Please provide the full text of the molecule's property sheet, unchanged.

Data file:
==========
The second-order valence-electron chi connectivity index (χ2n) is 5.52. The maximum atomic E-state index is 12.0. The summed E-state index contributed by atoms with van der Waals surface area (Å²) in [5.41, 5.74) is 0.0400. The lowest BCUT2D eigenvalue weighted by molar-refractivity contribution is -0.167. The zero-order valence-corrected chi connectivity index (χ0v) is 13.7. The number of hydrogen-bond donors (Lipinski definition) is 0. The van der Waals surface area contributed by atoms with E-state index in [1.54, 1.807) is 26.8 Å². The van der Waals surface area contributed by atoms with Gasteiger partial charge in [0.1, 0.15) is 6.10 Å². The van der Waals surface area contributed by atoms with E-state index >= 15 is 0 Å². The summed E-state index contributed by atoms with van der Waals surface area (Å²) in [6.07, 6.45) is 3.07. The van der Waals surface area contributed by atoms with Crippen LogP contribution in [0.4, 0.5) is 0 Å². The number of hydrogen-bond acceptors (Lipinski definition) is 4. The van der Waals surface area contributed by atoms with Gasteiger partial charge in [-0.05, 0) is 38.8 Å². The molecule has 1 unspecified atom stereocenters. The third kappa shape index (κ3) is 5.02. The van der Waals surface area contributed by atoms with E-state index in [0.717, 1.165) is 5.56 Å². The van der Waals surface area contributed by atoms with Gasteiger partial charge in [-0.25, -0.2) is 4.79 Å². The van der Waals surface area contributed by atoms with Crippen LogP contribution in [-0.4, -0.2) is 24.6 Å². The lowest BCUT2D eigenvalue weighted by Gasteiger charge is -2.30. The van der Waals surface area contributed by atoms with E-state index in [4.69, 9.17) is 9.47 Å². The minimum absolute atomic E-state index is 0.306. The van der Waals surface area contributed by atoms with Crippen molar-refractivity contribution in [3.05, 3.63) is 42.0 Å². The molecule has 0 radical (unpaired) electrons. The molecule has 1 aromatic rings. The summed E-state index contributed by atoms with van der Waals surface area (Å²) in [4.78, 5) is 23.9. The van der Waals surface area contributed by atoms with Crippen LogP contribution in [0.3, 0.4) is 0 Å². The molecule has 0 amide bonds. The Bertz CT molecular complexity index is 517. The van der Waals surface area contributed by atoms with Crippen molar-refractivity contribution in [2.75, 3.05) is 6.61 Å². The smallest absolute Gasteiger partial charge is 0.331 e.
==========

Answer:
The second-order valence-electron chi connectivity index (χ2n) is 5.52. The maximum atomic E-state index is 12.0. The summed E-state index contributed by atoms with van der Waals surface area (Å²) in [5.41, 5.74) is 0.0400. The lowest BCUT2D eigenvalue weighted by molar-refractivity contribution is -0.167. The zero-order valence-corrected chi connectivity index (χ0v) is 13.7. The number of hydrogen-bond donors (Lipinski definition) is 0. The van der Waals surface area contributed by atoms with E-state index in [1.54, 1.807) is 26.8 Å². The van der Waals surface area contributed by atoms with Gasteiger partial charge in [0.1, 0.15) is 6.10 Å². The van der Waals surface area contributed by atoms with E-state index >= 15 is 0 Å². The summed E-state index contributed by atoms with van der Waals surface area (Å²) in [6.07, 6.45) is 3.07. The van der Waals surface area contributed by atoms with Crippen LogP contribution in [0.4, 0.5) is 0 Å². The number of hydrogen-bond acceptors (Lipinski definition) is 4. The van der Waals surface area contributed by atoms with Gasteiger partial charge in [-0.05, 0) is 38.8 Å². The molecule has 1 unspecified atom stereocenters. The third kappa shape index (κ3) is 5.02. The van der Waals surface area contributed by atoms with E-state index in [0.717, 1.165) is 5.56 Å². The van der Waals surface area contributed by atoms with Gasteiger partial charge in [-0.25, -0.2) is 4.79 Å². The van der Waals surface area contributed by atoms with Crippen LogP contribution in [-0.4, -0.2) is 24.6 Å². The lowest BCUT2D eigenvalue weighted by Gasteiger charge is -2.30. The van der Waals surface area contributed by atoms with E-state index in [4.69, 9.17) is 9.47 Å². The minimum absolute atomic E-state index is 0.306. The van der Waals surface area contributed by atoms with Crippen molar-refractivity contribution in [3.05, 3.63) is 42.0 Å². The molecule has 0 radical (unpaired) electrons. The molecule has 1 aromatic rings. The summed E-state index contributed by atoms with van der Waals surface area (Å²) in [4.78, 5) is 23.9. The van der Waals surface area contributed by atoms with Crippen LogP contribution in [0.3, 0.4) is 0 Å². The molecule has 0 amide bonds. The Bertz CT molecular complexity index is 517. The van der Waals surface area contributed by atoms with Crippen molar-refractivity contribution in [2.75, 3.05) is 6.61 Å². The smallest absolute Gasteiger partial charge is 0.331 e.